So far, so relatable. But this is where McGowan’s story veers off into the leftfield.

“The rejection was completely dispiriting,” he says. “I was determined to get into publishing, but I totally hit a wall. And then there was, well, kind of a funny swerve in my career.” He pauses for a moment, and looks away from the screen. I wonder if he’s about to change the subject but he smiles back into the camera and ploughs on with the story. “So I reinvented myself as a woman.”

This was the late 90s, post Bridget Jones landscape and so McGowan wrote two novels under a female pseudonym which landed him first an agent and then a book deal. I wonder if this might be even more bruising to his self-esteem, having been rejected under his own name but accepted with a false persona. But that wasn’t the way his mind worked. Instead of simmering with resentment, he sent Hellbent to his agent, who had no idea about the pseudonym, under his own name. She loved it and took him on in his own right.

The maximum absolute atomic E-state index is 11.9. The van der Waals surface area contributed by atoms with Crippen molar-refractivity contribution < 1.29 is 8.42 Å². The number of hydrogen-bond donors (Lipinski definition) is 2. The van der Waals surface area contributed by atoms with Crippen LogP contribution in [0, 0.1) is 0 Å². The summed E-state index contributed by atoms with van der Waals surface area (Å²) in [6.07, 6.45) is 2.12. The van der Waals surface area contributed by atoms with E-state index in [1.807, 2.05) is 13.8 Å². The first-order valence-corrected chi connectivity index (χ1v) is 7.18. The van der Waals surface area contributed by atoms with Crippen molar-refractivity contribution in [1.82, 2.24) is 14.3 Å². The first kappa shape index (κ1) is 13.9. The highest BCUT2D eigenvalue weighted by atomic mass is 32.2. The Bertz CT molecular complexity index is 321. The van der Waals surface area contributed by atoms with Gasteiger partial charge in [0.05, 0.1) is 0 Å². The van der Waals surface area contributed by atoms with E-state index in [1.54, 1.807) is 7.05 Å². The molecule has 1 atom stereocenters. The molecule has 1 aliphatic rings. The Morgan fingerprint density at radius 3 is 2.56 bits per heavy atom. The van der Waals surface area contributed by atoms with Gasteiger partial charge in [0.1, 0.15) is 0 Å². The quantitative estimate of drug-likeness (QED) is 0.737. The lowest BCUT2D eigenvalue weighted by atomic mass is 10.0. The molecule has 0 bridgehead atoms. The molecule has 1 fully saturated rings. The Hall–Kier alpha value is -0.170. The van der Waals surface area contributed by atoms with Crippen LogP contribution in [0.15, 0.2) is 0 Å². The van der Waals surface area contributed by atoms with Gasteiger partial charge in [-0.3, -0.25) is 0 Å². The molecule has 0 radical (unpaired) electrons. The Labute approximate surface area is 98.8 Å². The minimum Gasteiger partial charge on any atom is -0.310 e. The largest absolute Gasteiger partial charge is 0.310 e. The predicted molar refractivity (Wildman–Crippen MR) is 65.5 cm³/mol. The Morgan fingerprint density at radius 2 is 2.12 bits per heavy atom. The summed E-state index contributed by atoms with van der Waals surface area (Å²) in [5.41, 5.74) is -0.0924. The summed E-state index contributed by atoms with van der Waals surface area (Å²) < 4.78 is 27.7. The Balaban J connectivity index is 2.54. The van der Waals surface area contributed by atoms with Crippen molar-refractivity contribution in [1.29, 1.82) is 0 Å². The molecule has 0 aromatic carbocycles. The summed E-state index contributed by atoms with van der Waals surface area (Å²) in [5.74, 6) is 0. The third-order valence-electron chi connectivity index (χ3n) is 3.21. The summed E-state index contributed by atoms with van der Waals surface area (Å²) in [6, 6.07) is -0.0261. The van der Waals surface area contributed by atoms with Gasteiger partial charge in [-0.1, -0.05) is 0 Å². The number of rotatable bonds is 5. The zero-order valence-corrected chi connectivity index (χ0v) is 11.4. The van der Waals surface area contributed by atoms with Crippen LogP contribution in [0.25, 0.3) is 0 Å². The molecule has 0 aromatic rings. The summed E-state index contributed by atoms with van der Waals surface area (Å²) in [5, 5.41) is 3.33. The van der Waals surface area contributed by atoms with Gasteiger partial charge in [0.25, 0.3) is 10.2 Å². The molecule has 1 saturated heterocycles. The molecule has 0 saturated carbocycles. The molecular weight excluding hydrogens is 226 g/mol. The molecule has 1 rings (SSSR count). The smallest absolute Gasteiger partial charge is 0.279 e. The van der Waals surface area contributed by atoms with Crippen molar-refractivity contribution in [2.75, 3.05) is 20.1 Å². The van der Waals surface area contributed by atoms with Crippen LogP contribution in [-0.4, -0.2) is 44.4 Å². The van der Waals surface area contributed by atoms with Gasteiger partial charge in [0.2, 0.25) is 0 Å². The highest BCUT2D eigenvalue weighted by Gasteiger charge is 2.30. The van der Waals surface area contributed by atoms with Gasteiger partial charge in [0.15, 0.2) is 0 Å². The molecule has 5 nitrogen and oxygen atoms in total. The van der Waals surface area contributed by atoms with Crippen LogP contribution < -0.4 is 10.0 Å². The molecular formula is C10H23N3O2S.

Once again Hellbent was sent out. Once again it was rejected across the board, but this time with far more encouraging, personally written rejections. The general consensus being “this is amazing, but it’s unpublishable because it’s so weird”.

“So my agent suggested I write something more commercial, and I went away and wrote a literary thriller called Stag Hunt.” Off the back of two chapters and a synopsis he signed the biggest book deal of his life and success seemed all but assured. But here is where his story veers out of the leftfield, crashes through a fence into the ditch of downright horror. I’m surprised to see that he’s still smiling as he relates the story.